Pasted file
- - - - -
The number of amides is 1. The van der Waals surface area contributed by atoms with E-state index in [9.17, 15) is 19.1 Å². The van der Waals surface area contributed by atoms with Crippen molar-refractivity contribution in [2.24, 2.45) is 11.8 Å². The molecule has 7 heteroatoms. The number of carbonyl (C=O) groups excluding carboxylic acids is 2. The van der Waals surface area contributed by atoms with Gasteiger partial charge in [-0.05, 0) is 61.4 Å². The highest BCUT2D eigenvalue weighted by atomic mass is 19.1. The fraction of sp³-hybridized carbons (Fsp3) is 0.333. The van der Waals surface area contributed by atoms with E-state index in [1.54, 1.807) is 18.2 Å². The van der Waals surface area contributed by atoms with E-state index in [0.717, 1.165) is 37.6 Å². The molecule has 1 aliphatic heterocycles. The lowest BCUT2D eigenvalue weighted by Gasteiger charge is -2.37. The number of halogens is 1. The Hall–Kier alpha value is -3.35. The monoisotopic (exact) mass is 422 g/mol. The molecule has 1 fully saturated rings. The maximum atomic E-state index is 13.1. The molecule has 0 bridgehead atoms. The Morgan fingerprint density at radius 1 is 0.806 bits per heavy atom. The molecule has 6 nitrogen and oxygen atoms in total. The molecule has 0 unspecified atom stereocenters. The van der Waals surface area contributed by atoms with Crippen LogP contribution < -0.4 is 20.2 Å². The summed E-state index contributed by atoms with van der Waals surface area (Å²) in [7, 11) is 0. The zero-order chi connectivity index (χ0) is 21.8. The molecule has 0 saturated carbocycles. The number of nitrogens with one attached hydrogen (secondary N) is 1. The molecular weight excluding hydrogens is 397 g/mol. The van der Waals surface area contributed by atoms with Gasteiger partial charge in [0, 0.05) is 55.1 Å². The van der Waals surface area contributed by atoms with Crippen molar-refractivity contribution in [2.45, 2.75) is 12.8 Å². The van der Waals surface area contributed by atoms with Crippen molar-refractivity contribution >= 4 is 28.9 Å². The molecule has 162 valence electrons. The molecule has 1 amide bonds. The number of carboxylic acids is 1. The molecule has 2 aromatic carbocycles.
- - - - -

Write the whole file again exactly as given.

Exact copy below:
The number of amides is 1. The van der Waals surface area contributed by atoms with E-state index in [9.17, 15) is 19.1 Å². The van der Waals surface area contributed by atoms with Crippen molar-refractivity contribution in [2.24, 2.45) is 11.8 Å². The molecule has 7 heteroatoms. The number of carbonyl (C=O) groups excluding carboxylic acids is 2. The van der Waals surface area contributed by atoms with Gasteiger partial charge in [-0.05, 0) is 61.4 Å². The highest BCUT2D eigenvalue weighted by atomic mass is 19.1. The fraction of sp³-hybridized carbons (Fsp3) is 0.333. The van der Waals surface area contributed by atoms with E-state index in [1.54, 1.807) is 18.2 Å². The van der Waals surface area contributed by atoms with E-state index in [0.717, 1.165) is 37.6 Å². The molecule has 1 aliphatic heterocycles. The lowest BCUT2D eigenvalue weighted by Gasteiger charge is -2.37. The number of halogens is 1. The Hall–Kier alpha value is -3.35. The monoisotopic (exact) mass is 422 g/mol. The molecule has 1 fully saturated rings. The maximum atomic E-state index is 13.1. The molecule has 0 bridgehead atoms. The Morgan fingerprint density at radius 1 is 0.806 bits per heavy atom. The molecule has 6 nitrogen and oxygen atoms in total. The molecule has 0 unspecified atom stereocenters. The van der Waals surface area contributed by atoms with Crippen LogP contribution < -0.4 is 20.2 Å². The summed E-state index contributed by atoms with van der Waals surface area (Å²) in [7, 11) is 0. The zero-order chi connectivity index (χ0) is 21.8. The molecule has 0 saturated carbocycles. The number of nitrogens with one attached hydrogen (secondary N) is 1. The molecular weight excluding hydrogens is 397 g/mol. The van der Waals surface area contributed by atoms with Gasteiger partial charge in [0, 0.05) is 55.1 Å². The van der Waals surface area contributed by atoms with Crippen molar-refractivity contribution in [2.45, 2.75) is 12.8 Å². The van der Waals surface area contributed by atoms with Crippen molar-refractivity contribution >= 4 is 28.9 Å². The molecule has 162 valence electrons. The molecule has 1 amide bonds. The number of carboxylic acids is 1. The molecule has 2 aromatic carbocycles.